3. Prepare your ingredients
Once you know where to get your candle making supplies, it's time to list down your ingredients before you order or go to your supplier. You will find a lot of homemade candle recipes online and you can use those to start. In the future, as you understand the behavior of your ingredients and as you develop your own taste and preference, you can experiment on your candle recipe and improve your own candles.
4. Prepare your tools and equipment
Every candle maker has its own taste and preferred set of tools and equipment. Whether you're using molds, jars, bottles, and so on, you'll need to make sure that these are all set up and ready for use. The last thing you want is putting your ingredients together and getting them ready for pouring, only to find out that you're out of candle wicks. Are you sure you have a thermometer and a pair of scissors? Just like your ingredients, you can purchase all your tools in your candle making supplier’s store.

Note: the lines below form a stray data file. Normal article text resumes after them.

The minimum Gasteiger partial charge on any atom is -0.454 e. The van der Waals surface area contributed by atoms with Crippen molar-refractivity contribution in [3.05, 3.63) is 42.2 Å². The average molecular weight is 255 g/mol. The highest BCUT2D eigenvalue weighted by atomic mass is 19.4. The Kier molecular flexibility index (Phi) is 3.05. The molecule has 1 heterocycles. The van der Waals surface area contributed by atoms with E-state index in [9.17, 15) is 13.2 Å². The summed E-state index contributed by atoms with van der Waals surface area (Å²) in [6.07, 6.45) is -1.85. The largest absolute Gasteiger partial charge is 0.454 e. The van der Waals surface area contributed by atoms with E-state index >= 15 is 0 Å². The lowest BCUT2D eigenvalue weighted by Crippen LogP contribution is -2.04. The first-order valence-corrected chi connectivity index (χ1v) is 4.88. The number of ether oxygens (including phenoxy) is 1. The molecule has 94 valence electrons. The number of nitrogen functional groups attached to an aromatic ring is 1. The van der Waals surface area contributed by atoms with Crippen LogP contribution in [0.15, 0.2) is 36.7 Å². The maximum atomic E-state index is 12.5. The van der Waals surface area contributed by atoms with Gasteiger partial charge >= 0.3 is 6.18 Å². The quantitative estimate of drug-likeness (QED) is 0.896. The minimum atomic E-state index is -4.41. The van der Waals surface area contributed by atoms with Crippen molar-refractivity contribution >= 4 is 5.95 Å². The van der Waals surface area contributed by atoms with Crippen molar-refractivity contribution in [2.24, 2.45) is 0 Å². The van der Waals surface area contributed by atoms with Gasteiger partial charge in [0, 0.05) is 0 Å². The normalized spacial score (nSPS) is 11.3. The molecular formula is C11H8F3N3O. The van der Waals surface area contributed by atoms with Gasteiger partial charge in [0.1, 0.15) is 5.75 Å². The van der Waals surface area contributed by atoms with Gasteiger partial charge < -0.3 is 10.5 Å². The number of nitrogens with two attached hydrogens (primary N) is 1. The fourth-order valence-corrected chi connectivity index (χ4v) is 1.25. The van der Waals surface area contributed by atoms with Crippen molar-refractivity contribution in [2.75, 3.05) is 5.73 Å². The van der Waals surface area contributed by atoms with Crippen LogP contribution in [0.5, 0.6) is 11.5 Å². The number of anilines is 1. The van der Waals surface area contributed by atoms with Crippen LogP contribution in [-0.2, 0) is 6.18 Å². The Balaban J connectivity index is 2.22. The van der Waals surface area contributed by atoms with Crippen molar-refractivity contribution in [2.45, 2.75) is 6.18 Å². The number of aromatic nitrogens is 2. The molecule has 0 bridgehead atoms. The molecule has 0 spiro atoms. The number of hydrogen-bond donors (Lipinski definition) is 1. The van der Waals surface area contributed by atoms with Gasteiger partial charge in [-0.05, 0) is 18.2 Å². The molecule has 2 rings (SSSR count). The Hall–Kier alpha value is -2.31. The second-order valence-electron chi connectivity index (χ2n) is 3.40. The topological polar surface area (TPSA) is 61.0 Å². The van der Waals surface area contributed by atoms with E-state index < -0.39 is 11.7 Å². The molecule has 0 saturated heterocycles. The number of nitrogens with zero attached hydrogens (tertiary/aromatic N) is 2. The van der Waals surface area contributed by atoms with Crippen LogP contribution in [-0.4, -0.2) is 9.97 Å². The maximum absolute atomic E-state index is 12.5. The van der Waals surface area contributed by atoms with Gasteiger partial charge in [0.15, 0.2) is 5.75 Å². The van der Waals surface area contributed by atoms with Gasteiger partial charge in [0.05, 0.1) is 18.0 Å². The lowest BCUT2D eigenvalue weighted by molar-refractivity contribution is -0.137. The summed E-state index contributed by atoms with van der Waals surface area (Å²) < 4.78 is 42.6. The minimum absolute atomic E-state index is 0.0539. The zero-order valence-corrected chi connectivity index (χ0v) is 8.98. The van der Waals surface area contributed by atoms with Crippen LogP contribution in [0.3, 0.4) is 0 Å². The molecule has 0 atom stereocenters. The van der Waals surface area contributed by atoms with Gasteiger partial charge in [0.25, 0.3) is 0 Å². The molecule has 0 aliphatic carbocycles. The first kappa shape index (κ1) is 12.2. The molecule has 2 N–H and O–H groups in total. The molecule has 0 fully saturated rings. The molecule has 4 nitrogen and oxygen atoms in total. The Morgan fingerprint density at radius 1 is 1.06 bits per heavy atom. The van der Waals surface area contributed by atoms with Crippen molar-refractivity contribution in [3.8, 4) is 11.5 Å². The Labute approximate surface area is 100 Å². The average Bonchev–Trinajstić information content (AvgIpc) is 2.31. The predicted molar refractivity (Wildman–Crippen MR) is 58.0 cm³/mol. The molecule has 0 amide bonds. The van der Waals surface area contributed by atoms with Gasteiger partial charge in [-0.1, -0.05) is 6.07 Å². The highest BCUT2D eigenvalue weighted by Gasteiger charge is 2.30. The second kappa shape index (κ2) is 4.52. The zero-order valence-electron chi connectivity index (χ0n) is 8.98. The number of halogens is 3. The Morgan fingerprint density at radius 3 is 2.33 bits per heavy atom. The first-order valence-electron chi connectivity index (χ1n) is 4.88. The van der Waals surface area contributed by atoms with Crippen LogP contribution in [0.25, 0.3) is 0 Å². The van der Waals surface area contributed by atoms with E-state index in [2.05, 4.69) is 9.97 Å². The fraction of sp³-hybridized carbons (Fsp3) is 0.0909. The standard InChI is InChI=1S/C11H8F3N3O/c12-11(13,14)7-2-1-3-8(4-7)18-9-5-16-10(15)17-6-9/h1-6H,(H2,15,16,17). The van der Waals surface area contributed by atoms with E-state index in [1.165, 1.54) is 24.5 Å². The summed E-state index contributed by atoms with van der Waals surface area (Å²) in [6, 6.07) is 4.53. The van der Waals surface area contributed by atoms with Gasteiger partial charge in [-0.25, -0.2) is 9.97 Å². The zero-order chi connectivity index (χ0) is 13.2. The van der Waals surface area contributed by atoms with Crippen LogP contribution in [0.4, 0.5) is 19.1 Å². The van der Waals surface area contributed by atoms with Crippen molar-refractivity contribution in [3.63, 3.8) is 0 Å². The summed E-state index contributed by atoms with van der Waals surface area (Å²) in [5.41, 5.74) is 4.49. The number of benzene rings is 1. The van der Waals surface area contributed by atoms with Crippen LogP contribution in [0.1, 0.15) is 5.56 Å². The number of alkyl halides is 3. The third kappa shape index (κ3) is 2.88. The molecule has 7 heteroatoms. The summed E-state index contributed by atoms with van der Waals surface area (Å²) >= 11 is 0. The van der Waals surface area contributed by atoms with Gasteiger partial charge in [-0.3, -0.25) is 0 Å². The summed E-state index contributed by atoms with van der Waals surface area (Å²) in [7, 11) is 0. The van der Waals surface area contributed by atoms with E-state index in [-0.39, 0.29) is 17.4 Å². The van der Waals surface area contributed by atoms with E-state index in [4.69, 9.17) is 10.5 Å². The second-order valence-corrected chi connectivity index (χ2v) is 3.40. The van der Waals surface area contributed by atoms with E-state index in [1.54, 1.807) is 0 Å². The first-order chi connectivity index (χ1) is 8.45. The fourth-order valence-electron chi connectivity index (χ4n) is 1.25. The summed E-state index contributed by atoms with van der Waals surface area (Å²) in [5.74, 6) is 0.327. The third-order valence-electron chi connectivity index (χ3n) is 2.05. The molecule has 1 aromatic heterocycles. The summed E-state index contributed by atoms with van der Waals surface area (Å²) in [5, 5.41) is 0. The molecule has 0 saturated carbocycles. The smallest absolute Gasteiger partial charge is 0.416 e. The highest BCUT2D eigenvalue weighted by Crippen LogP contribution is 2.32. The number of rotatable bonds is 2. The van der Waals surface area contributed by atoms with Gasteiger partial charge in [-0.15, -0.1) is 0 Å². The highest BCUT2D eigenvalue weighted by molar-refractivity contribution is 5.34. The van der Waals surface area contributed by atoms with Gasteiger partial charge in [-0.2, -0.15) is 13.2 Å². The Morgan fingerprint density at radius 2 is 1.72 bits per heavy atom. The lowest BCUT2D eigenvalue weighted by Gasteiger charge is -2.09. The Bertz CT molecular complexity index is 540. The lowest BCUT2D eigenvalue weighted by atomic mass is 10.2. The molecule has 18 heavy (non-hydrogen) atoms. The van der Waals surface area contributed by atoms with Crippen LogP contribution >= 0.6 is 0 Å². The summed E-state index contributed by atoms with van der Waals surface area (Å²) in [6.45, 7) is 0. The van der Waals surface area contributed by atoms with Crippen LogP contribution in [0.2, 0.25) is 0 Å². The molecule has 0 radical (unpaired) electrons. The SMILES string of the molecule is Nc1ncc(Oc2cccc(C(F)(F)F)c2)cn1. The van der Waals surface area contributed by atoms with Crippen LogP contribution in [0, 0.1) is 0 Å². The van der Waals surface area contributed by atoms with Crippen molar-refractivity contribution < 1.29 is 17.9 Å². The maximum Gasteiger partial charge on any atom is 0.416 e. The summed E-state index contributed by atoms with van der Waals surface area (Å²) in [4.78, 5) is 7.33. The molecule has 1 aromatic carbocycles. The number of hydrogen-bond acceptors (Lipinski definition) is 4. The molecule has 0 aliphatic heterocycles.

5. Start creating your candles!
Finally, you can now begin the actual candle making process! Lay down your tools and measure out your ingredients according to the size of the batch you're making. If you're using a candle making kit, these are usually pre-measured for you. Start by measuring your wet and dry ingredients and putting them in separate containers. This avoids mistakes like adding on too much was or too much fragrance. Once you're ready to melt your ingredients, add them to your melting pot and mix them.
Sounds easy enough, right? Wrong. Candle making is a science as it is an art. Your candle making class will show you what things you need to follow but here are some candle making tips every candle maker should keep in mind when you make your own candle.
Candle making tips every candle maker should keep in mind.
Know your wax and wicks
As mentioned earlier, there are different kinds of candle wax. There are also different kinds of wicks and several factors that need to be considered while choosing the wicks.
Check your temperature